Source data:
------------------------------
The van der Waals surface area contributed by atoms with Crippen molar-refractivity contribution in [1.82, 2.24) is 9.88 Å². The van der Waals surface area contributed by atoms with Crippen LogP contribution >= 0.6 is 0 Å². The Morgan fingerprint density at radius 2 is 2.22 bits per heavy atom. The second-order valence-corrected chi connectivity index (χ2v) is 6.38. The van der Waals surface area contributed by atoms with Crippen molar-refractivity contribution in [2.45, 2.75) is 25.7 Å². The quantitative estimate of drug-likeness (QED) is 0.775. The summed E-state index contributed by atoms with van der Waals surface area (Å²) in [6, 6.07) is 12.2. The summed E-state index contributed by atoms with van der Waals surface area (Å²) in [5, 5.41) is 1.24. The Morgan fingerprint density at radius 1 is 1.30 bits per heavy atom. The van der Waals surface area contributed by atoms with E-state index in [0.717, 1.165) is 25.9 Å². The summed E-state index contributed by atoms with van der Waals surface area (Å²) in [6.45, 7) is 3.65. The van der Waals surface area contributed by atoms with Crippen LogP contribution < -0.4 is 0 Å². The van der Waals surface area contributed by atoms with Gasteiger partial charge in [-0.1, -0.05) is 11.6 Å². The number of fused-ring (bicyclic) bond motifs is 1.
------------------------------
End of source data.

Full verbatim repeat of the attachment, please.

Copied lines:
The van der Waals surface area contributed by atoms with Crippen molar-refractivity contribution in [1.82, 2.24) is 9.88 Å². The van der Waals surface area contributed by atoms with Crippen LogP contribution >= 0.6 is 0 Å². The Morgan fingerprint density at radius 2 is 2.22 bits per heavy atom. The second-order valence-corrected chi connectivity index (χ2v) is 6.38. The van der Waals surface area contributed by atoms with Crippen molar-refractivity contribution in [2.45, 2.75) is 25.7 Å². The quantitative estimate of drug-likeness (QED) is 0.775. The summed E-state index contributed by atoms with van der Waals surface area (Å²) in [6, 6.07) is 12.2. The summed E-state index contributed by atoms with van der Waals surface area (Å²) in [5, 5.41) is 1.24. The Morgan fingerprint density at radius 1 is 1.30 bits per heavy atom. The van der Waals surface area contributed by atoms with E-state index in [0.717, 1.165) is 25.9 Å². The summed E-state index contributed by atoms with van der Waals surface area (Å²) in [6.45, 7) is 3.65. The van der Waals surface area contributed by atoms with Crippen LogP contribution < -0.4 is 0 Å². The van der Waals surface area contributed by atoms with Gasteiger partial charge in [-0.1, -0.05) is 11.6 Å². The number of fused-ring (bicyclic) bond motifs is 1.